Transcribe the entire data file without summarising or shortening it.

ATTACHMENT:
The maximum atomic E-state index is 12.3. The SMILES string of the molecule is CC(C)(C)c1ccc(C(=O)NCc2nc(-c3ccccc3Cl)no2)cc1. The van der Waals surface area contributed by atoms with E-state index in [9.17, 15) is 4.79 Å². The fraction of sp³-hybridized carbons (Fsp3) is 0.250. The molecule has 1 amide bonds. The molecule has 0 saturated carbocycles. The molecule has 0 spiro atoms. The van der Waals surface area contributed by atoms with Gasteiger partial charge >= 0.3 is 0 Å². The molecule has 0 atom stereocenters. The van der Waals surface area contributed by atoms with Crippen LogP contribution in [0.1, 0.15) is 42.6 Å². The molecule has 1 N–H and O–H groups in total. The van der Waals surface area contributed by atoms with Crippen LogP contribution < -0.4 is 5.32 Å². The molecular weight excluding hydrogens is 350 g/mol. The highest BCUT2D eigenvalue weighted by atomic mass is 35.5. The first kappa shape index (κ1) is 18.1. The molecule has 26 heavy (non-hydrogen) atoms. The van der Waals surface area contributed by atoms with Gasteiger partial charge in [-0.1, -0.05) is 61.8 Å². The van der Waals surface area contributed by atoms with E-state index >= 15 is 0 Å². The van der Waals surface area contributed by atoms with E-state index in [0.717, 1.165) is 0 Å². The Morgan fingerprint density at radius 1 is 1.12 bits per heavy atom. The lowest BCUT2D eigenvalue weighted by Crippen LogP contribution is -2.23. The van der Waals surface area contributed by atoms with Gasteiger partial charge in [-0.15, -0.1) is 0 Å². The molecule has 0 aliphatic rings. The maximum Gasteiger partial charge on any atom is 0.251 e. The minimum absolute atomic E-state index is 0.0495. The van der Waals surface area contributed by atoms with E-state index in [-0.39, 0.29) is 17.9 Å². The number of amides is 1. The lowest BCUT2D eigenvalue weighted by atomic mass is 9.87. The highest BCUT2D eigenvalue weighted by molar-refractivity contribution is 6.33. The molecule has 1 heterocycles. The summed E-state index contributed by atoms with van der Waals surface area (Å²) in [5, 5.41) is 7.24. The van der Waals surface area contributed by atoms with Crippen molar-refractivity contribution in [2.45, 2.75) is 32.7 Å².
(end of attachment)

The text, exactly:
The maximum atomic E-state index is 12.3. The SMILES string of the molecule is CC(C)(C)c1ccc(C(=O)NCc2nc(-c3ccccc3Cl)no2)cc1. The van der Waals surface area contributed by atoms with E-state index in [9.17, 15) is 4.79 Å². The fraction of sp³-hybridized carbons (Fsp3) is 0.250. The molecule has 1 amide bonds. The molecule has 0 saturated carbocycles. The molecule has 0 spiro atoms. The van der Waals surface area contributed by atoms with Gasteiger partial charge >= 0.3 is 0 Å². The molecule has 0 atom stereocenters. The van der Waals surface area contributed by atoms with Crippen LogP contribution in [0.1, 0.15) is 42.6 Å². The molecule has 1 N–H and O–H groups in total. The van der Waals surface area contributed by atoms with Crippen LogP contribution < -0.4 is 5.32 Å². The molecular weight excluding hydrogens is 350 g/mol. The highest BCUT2D eigenvalue weighted by atomic mass is 35.5. The first kappa shape index (κ1) is 18.1. The molecule has 26 heavy (non-hydrogen) atoms. The van der Waals surface area contributed by atoms with Gasteiger partial charge in [-0.1, -0.05) is 61.8 Å². The van der Waals surface area contributed by atoms with E-state index >= 15 is 0 Å². The van der Waals surface area contributed by atoms with E-state index in [0.717, 1.165) is 0 Å². The Morgan fingerprint density at radius 1 is 1.12 bits per heavy atom. The lowest BCUT2D eigenvalue weighted by Crippen LogP contribution is -2.23. The van der Waals surface area contributed by atoms with Gasteiger partial charge in [-0.15, -0.1) is 0 Å². The molecule has 0 aliphatic rings. The maximum Gasteiger partial charge on any atom is 0.251 e. The minimum absolute atomic E-state index is 0.0495. The van der Waals surface area contributed by atoms with E-state index in [-0.39, 0.29) is 17.9 Å². The number of amides is 1. The lowest BCUT2D eigenvalue weighted by atomic mass is 9.87. The highest BCUT2D eigenvalue weighted by molar-refractivity contribution is 6.33. The molecule has 1 heterocycles. The summed E-state index contributed by atoms with van der Waals surface area (Å²) in [5, 5.41) is 7.24. The van der Waals surface area contributed by atoms with Crippen molar-refractivity contribution in [2.45, 2.75) is 32.7 Å².